A new savings vehicle, the LISA (Lifetime ISA), is due to be made available from April 2017. This product is designed to enable individuals to save both for a deposit for their first home, and also for their retirement. The government has published the Savings (Government Contributions) Bill 2016/17 containing provisions about the LISA and this is making its way through Parliament. In this briefing we review the details of who can save into a LISA, the conditions on contributions and withdrawals, and the implications of this new product for the pensions savings landscape. We also consider a recent FCA consultation paper and possible announcements in next week’s Autumn Statement.
LISAs are due to be available from April 2017. Individuals aged between 18 and 40 will be able to open one. It will be possible to pay in up to £4,000 in each tax year, with no monthly limit on contributions, and an individual can keep making contributions up to age 50. Payments into a LISA will be out of taxed income. The government will add a 25% bonus to contributions – so individuals who save the maximum annual amount will receive £1,000 a year from the government.
It will be possible to contribute to a LISA and other types of ISA in a tax year, with an overall ISA contribution limit of £20,000.
It will be possible to withdraw funds tax free (including the government bonus) from a LISA to buy a first home worth up to £450,000, at any time from 12 months after first saving into the account. A first time buyer will be defined as someone who does not own and has never owned an interest in a residential property, either inside or outside the UK, whether bought or inherited. This must be for a home to live in, not for a buy-to-let property.
It will also be possible to withdraw funds (including the government bonus) from age 60, tax free, for any purpose. Provision will be made to allow withdrawals in the event of terminal illness.
Withdrawals at any other time will be possible, but a 25% government charge will be applied on the whole withdrawal, including on any investment growth.
Further flexibilities may be added to LISAs in the future, including the possibility to borrow funds from the LISA without incurring a charge if the funds are repaid, and to access funds without a government charge on specified life events. These will not feature when the products are first launched.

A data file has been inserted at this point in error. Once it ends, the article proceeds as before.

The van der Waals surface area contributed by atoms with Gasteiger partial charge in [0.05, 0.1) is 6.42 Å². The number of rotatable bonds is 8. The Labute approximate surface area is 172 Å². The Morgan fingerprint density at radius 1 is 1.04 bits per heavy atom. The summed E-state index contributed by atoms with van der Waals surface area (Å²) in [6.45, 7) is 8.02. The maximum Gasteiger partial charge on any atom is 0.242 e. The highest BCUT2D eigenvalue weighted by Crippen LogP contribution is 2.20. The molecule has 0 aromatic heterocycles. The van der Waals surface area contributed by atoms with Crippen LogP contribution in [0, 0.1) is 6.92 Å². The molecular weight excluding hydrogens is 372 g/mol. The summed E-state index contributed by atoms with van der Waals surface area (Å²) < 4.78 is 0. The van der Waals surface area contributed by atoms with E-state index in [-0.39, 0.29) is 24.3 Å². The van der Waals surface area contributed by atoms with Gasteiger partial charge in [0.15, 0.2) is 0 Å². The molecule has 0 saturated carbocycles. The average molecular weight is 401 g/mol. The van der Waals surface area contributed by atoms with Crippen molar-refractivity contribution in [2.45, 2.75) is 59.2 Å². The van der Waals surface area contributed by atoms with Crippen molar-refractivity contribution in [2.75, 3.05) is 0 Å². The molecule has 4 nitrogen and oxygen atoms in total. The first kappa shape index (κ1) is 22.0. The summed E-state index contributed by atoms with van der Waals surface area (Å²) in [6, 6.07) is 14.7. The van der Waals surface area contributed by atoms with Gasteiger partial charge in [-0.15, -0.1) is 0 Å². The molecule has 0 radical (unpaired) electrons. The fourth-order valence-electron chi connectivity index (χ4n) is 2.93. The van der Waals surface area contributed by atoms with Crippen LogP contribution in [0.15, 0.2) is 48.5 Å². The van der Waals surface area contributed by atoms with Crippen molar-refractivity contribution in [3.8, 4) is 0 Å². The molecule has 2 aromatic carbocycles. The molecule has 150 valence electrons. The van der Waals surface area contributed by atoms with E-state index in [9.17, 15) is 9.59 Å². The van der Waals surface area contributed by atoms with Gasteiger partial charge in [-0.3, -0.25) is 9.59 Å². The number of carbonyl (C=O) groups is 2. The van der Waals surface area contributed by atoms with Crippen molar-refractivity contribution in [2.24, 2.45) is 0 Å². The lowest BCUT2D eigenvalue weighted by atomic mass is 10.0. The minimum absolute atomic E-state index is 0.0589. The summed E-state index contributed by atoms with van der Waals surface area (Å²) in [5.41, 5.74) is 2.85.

The LISA offers a taxed, exempt, exempt method of taxation – contributions are from taxed income, while the investments in the LISA are broadly tax exempt, and withdrawals are tax free (exempt). This contrasts with the current exempt, exempt, taxed approach to traditional pensions, where contributions and investments are broadly exempt from tax, while withdrawals are taxed at the individual’s marginal rate.
Commentary and Autumn Statement
Commentators and industry bodies have expressed a range of opinions about LISAs. One of the main concerns is that its introduction could lead to employees (particularly ones who are saving to buy a home) opting out of their employer’s pension scheme in order to save into a LISA. This could be the wrong decision for the employee and undo the good work done by automatic enrolment.
There has been discussion about fees, including the early exit charge that will apply if funds are taken other than for a first home purchase, on terminal illness or after age 60. This charge includes an exit fee of 5%, which may seem high in an environment where early exit charges from pensions are due to be capped at 1%,
As the Autumn Statement approaches, there have also been calls for the introduction of the LISA to be delayed (a number of providers have said they will not be ready to launch a LISA by April) or even cancelled due to concerns about the potential for damage to pension schemes and or mis-selling. The Chancellor has changed since the LISA was first announced and there is no guarantee that Philip Hammond will follow through with this proposal.
FCA consultation paper
For now, the FCA has released a consultation paper ‘Handbook changes to reflect the introduction of the Lifetime ISA‘. The consultation paper sets out the FCA’s proposed approach to regulating the LISA’s promotion and distribution. It considers several risk areas in connection with the LISA, being complexity, contributions, investments and access. For example, in the area of complexity it identifies the risk that investors may not sufficiently understand the differences between the features of a pension and a LISA in order to make informed decisions about the benefits and risks of each for their own circumstances. In relation to contributions, it highlights two risks. First, loss of the employer’s contribution as a result of opting out of a pension scheme and second, forgetting to revisit (and increase) other savings at the age of 50 when it is no longer possible to save into a LISA.
The consultation paper goes on to consider other measures such as LISA specific information disclosures and investor cancellation rights.
Implications for trustees and employers
The consultation is open until 25 January 2017 and we await the responses with interest.
For now, trustees and employers will want to monitor the development of the LISA. Employees aged up to 40 may be thinking about how a LISA compares with their workplace pension and about what approach to saving is best for them. The FCA’s consultation underlines the fact that this is difficult question, with no ‘one size fits all’ answer. As ever, trustees and employers need to avoid straying into giving financial advice and should consider seeking legal advice if they are considering any form of communication on this topic.